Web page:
Watch Venus and Uranus Double Up Beneath a Comet

After an occultation of Rho Leonis by the Moon, watch Venus and Uranus pair up in a weekend conjunction just 10° from Comet PanSTARRS (C/2015 ER61). 

Dawn reflection

Venus reflects off Lake Superior at dawn.
Bob King

The alarm went off at 3:30 a.m. Checking to see if the sky was clear, I thought I saw thick fog illuminated by a neighbor's yard lights and nearly returned to bed. But after rubbing my eyes and looking a second time, I realized the glow was dawn and the sky cloudless. Will I ever get used to how crazy early summer twilight begins?

Dawn brings many good things this season including the reassuring sight of Venus every single clear morning. It currently rises in eastern Pisces around 3:45 a.m. local time and stands some 13° high an hour before sunrise from the central United States. Through a small telescope the planet appears 48% illuminated but will expand to a neat 50% on June 3, when it reaches greatest western elongation from the Sun.

By happy coincidence, that's also the day Venus will be in close conjunction with its distant sibling Uranus. Neither planet is in a particular hurry, so they linger together for several mornings, coming closest on the 3rd, when they're just 1° 42′ apart. If you've never seen a conjunction between these two, it makes a wonderful study in opposites. With a surface temperature of 864°F (462°C), Venus is the consistently hottest planet in the Solar System. Uranus, on the other hand, is the coldest.

Dawn Duo

Use binoculars to spot Venus and Uranus paired together before sunrise on Saturday morning, June 3rd.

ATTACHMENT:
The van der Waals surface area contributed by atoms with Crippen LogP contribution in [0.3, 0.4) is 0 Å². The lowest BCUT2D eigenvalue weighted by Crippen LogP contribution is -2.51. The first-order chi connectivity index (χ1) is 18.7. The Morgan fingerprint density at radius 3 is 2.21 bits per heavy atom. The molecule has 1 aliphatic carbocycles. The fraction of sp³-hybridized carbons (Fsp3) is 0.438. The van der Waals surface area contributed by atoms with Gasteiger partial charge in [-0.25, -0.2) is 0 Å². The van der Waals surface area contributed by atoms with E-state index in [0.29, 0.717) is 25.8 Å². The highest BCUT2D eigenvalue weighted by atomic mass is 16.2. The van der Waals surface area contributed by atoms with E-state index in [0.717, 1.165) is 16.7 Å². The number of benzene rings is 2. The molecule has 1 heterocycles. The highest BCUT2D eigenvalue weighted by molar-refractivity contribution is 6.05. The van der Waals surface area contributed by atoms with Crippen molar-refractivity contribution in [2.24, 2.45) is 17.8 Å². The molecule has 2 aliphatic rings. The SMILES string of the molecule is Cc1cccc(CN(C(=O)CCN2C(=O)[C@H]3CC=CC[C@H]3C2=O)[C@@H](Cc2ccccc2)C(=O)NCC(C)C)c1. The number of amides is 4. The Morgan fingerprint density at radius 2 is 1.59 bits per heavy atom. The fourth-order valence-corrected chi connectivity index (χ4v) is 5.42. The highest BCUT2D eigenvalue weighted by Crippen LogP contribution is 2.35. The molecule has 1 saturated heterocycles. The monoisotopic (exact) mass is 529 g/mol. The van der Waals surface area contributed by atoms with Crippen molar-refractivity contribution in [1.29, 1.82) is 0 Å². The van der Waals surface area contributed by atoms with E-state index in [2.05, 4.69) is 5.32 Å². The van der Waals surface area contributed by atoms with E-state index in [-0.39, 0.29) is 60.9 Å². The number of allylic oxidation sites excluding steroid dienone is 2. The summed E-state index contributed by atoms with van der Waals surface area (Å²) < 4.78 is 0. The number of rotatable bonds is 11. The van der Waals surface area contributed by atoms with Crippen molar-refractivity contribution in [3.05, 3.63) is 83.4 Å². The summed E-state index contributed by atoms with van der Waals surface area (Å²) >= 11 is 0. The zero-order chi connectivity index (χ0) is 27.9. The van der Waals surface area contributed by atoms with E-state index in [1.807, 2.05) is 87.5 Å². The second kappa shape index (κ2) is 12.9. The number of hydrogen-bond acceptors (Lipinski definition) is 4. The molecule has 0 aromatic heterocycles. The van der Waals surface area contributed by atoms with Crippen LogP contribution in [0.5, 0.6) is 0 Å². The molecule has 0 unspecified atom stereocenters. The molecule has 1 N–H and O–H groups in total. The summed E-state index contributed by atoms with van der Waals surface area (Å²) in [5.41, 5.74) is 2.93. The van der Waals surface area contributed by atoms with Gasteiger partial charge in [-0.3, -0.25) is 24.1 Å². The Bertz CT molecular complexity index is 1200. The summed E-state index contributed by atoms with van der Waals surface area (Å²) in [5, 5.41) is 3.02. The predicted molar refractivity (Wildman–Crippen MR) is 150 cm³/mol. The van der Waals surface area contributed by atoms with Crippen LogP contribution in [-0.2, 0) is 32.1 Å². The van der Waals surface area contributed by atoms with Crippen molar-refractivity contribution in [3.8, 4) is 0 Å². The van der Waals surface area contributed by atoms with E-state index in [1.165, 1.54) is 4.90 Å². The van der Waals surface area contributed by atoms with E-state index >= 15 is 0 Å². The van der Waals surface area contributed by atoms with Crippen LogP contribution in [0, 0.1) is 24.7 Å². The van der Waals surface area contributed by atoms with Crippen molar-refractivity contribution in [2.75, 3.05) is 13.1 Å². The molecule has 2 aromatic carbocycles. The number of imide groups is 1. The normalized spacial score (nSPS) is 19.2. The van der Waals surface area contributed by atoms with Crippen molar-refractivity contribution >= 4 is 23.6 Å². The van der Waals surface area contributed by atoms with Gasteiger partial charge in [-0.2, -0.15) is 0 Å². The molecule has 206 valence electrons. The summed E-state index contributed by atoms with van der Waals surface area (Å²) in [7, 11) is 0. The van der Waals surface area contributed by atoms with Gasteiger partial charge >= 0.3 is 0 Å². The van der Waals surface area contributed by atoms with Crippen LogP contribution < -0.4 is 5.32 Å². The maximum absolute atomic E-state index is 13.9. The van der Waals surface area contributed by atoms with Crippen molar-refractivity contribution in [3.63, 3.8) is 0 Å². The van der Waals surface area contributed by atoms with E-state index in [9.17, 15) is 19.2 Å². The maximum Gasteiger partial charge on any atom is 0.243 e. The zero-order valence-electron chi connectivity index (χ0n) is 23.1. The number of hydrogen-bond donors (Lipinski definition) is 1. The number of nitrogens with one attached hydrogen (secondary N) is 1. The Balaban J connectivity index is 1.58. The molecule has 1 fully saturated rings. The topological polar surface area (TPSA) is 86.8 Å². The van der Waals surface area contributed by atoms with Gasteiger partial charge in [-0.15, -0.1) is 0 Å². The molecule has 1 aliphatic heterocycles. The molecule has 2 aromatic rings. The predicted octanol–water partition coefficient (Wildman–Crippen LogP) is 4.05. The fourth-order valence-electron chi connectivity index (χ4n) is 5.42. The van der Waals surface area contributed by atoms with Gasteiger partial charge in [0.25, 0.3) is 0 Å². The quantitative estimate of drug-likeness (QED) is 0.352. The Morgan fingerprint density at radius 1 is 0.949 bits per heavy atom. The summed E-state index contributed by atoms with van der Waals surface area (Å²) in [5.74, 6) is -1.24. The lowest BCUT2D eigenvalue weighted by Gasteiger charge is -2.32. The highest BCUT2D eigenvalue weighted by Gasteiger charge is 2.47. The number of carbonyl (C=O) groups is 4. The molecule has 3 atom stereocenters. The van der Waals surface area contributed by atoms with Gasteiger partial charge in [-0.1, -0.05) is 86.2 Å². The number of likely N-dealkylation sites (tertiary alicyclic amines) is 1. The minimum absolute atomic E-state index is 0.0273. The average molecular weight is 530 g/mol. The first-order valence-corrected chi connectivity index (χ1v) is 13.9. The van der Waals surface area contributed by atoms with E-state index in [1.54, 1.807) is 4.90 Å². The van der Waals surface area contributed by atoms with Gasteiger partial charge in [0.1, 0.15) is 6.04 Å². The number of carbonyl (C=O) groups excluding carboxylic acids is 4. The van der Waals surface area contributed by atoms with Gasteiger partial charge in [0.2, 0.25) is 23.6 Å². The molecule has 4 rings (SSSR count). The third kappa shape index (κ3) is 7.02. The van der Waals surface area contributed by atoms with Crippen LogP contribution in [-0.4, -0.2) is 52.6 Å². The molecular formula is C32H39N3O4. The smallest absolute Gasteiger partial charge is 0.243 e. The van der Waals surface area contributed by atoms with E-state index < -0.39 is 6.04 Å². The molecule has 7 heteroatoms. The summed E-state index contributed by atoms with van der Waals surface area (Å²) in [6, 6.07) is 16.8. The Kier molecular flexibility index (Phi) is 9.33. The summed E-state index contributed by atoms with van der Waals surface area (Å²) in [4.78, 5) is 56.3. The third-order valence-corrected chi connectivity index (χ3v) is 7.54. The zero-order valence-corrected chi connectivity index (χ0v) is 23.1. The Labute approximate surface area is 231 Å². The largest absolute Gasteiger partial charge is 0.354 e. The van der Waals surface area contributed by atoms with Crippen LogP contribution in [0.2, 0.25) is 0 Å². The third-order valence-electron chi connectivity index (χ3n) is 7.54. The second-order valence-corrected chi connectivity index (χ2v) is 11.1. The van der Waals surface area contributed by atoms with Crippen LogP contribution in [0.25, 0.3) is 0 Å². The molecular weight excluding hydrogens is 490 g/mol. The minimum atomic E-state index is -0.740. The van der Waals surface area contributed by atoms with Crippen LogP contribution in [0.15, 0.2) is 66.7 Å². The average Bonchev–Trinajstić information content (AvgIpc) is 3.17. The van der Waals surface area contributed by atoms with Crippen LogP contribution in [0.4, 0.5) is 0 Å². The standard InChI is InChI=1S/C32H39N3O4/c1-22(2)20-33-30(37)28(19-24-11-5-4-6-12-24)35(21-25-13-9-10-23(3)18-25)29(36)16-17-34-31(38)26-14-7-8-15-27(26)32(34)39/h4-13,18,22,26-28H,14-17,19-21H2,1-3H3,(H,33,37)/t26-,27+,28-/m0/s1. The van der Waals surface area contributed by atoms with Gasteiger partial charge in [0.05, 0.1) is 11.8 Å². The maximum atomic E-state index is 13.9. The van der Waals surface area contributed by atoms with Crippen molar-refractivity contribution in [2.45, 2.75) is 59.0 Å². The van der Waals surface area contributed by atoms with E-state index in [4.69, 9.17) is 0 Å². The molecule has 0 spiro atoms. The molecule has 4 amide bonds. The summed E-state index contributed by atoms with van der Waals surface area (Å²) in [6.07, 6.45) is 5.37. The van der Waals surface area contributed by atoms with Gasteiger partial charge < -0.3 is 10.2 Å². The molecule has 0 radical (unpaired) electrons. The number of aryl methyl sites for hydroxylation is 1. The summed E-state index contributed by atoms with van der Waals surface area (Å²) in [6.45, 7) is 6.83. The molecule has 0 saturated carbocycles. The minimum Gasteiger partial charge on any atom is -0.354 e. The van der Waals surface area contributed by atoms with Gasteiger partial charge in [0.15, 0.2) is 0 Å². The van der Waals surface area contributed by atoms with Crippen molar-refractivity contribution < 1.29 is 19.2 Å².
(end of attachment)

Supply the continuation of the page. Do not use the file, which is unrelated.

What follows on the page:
Sky & Telescope

What? Colder than more distant Neptune? Yes, because Uranus's core gives off less heat than the cores of the other giant planets, so its cloud tops register a colder temperature. Try –357°F (–216°C), about four degrees chillier than Neptune. There's a certain poetry, then, in the June 3rd tête-à-tête of warmest and coldest, a pairing of planets so dissimilar they somehow complement one another. Opposites really do attract.

The diagram above shows the view 45 minutes before sunrise, but given that Uranus will magnitude +5.9, it wouldn't hurt to start earlier, say an hour and a quarter before sunrise, to take advantage of a darker sky. This is especially true if you live in the northern U.S., where dawn begins early! A pair of 35-mm or 50-mm binoculars magnifying 7–10× should be all you need to pick out pinpoint Uranus slightly above Venus in the same field of view.

You'll see a brighter 4th-magnitude star just to left of Venus with the delightful name of Tocularis Septentrionalis (a.k.a. Omicron Piscium). It roughly translates to "Northern Thread," an old Arabic reference to the flaxen threads or cord tying the fish together at either end of the constellation. The name rat-a-tats off the tongue like one of my other favorite stars, Zubenelgenubi.

Dawn-hugging comet

This photo of Comet PanSTARRS (C/2015 ER61 ) on May 25th shows a well-condensed ~4′ diameter coma and bifurcated dust tail in PA 260°.
Damian Peach

If bad weather interferes on the day of conjunction, don't worry: Venus and Uranus will remain within 2.5° of each other from June 1–4. Use the panel maps below to help you know just where to look. The maps also plot the position of Comet PanSTARRS (C/2015 ER61), which has been hanging around Venus low in the eastern pre-dawn sky for some time now. Extinction from low altitude may preclude you seeing the 8th-magnitude object in binoculars, but a 6-inch scope should show it easily.

For the best views of the comet, start your morning observing session 90 minutes to 2 hours before sunrise, when the sky is still dark.

Dawn trio